I have so much to tell you about my trip to Colorado. The retreat center really was a "sacred space" that I very much enjoyed. The view was beautiful-- mountains to the west and plains to the east, and Horsetooth Reservoir visible from the "Eagles Nest." Gorgeous. It was a time of professional growth and a renewal of counseling skills combined with a new understanding of helping people who grieve. And it was a time of personal growth, as I mourned with my new friends several losses and transitions in my life. I can't wait to go back. More on that soon when I have more time to debrief it myself. For now, I can't wait to tell you about my trip home so far.
The retreat got over at 2:30 Mountain Time. That's 3:30 Omaha time, so I knew I probably wouldn't make it all the way home. I am exhausted, physically and especially emotionally and mentally. So I came 1/2 way to McCook tonight, where I just had dinner with my sweet friend Amanda and have a breakfast date with my aunts and uncle. It was a 4.5 hour drive to here, and it was white-knuckle driving for the last 3 hours. I should first note that the first hour was delightful, and I called my sister-in-law Becky during the busiest time of her day to simply tell her that I think she should go on a Disney Cruise. God love you Becky, that I was so out of the kid-day-routine that I did this and that you put up with it, even entertained me on my drive for awhile!
Back to the drive... I seriously contemplated stopping several times, but there was not a town big enough for a hotel the entire way, I swear. It's a whole lotta nothing. I wanted so badly to call Dave, but I knew I would burst into tears. I prayed. I sang. I repeated positive statements to myself ("It's not freezing. You have some visibility. You can do this.") I planned my own funeral and I only wish I was kidding about that. I saw SEVERAL deer on the shoulder of the road. It wasn't icy, but it was snowing, and that is like a blanket of white coming at your face in the headlights. If you've ever drove in this you know it almost has a hypnotic feeling. At one point, in a small town of Wauneeta, I almost called my dad and asked if he had a farmer friend I could just call up. I was that scared, and just stressed. Well, it cleared about 30 min outside of town (PTL my prayers were seriously answered) and I am alive. Thankfully, it was above freezing and eventually the snow turned to rain, so I could have some visibility again. I had a bad feeling about the weather today. I had been watching the forecast and knew it would be close. I even told Dave on my way to the retreat today that this is not what I want to die wearing. A whole week of death talk, you have to have some honesty and humor, right.
I got to Aunt Pats about 9:00. I had the wrong garage code saved in my phone so I called my mom, standing in the driveway in the rain, and she still had it from 7 years ago when they lived in McCook. Welp, lucky for me. I get in and I heard a voice. So I called out, "Hello. Aunt Pat." She has a gorgeous house that almost feels as good as home to me but I couldn't figure out where she was, why she was home, and what she was saying... Wasn't she suppose to be playing Bridge? I kept my mom on the line.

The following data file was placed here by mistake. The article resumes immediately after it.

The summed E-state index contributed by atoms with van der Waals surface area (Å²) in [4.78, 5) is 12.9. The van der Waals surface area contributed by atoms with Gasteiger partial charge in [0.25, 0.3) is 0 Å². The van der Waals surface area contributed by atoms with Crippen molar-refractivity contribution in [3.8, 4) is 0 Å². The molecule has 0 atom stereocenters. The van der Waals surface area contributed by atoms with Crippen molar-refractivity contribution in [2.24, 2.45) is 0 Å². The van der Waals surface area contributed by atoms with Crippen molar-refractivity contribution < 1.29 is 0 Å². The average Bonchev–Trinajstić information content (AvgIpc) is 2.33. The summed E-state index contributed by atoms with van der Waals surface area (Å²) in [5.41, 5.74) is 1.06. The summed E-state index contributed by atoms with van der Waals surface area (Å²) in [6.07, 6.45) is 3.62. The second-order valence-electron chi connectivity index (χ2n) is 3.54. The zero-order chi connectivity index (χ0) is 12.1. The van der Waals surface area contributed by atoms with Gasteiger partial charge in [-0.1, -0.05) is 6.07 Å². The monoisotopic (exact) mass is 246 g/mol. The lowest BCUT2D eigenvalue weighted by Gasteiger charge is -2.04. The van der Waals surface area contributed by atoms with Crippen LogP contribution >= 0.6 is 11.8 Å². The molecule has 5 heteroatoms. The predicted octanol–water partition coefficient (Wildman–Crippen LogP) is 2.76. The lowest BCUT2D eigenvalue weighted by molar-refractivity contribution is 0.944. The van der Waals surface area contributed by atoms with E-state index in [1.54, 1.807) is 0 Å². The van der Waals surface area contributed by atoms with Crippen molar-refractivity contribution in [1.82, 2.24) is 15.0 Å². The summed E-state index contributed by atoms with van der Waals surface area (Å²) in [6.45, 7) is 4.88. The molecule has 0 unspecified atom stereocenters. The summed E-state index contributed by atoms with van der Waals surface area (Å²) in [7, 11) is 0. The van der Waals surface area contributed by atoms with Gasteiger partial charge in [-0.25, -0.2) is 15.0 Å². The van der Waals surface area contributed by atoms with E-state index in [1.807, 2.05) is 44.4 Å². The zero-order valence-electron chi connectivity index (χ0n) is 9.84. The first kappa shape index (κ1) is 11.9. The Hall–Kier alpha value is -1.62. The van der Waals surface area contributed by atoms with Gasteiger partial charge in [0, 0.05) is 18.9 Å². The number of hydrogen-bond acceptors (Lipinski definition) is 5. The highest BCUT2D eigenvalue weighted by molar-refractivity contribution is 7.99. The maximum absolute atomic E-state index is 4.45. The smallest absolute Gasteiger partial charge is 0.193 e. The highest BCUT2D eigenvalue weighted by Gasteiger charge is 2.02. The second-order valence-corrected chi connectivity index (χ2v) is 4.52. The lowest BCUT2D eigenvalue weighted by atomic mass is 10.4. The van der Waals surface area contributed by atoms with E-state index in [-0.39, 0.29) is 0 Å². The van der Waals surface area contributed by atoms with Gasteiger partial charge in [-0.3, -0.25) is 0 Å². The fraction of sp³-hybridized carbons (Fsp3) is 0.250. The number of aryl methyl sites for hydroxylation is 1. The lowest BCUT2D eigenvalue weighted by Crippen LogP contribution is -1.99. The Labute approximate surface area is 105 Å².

"Garage Door. Motion Detected. Garage Door. Motion Detected."
"Um, Mom, hang on a minute."
* Huge High Pitch Siren*
"What in the dickens is that?" (If you know Lynette that just made you laugh)
*Huge High Pitch Siren*
"Mom, she has an alarm."
"Just go push OFF honey."
"I can't hear you."
"Mom, what am I going to do?"
*Huge High Pitch Siren*
"Call Aunt Pat"
"I did, before I called you."
"Hello, this is Suzie with the alarm system. There is a bulgary alarm going off. Can you tell me the password?"
"No, I can't. I am her niece. Stefanie Rowe. That's R O W E. Um, her name is Pat. Yes, I have her number right here. I don't know who else is on her list. Probably my uncle Ron and aunt Kelly. No, I don't know their number off hand."
"Okay, thank you Mrs. Rowe. Just keep trying to get a hold of her."
*Huge High Pitch Siren*
"Honey, go the garage, I can't hear you." (I love you Mom)
So I went to the garage and my mom got me my other aunt and uncle's number. They live across town in an alarm free home. They know the password. And code. After several tries and nearly bursting my uncle's eardrum, I got the alarm off. Thank you, Ron. But not before the neighbor called.
"This is Stefanie."
"This is Sandy next door. Are you Pat's niece? I thought so. The police are out front."
(I wasn't avoiding them, I was in the garage!)
I had a friendly chat with the skeptical police officers. I still had my uncle on the phone and I was so thankful that the alarm was finally off. I think it was blaring every 4 seconds for a good 40 minutes. I explained my story, which they made me tell twice--which I could with all the details because it was the truth. They looked familiar and I thought about asking them what year they graduated but I thought better of myself. As they were walking back to the now two police cars parked in front of my Aunts home, I said...
"I'm glad it works. The alarm system. It makes me feel safe for my Aunt Pat. Thanks for your service."
I think they laughed at me. I stood in the driveway in the spitting rain talking to the sweet neighbor in her red shoes and sweat pants. Nice lady, and apparently the other emergency contact who was called when I couldn't produce the password. She called Aunt Pat. So did I. So did the alarm company and I'm sure the police. She hasn't answered or called us back...yet. She must be having a good time!
I think this will be a bridge game she never forgets.
I won't either.
On the journey,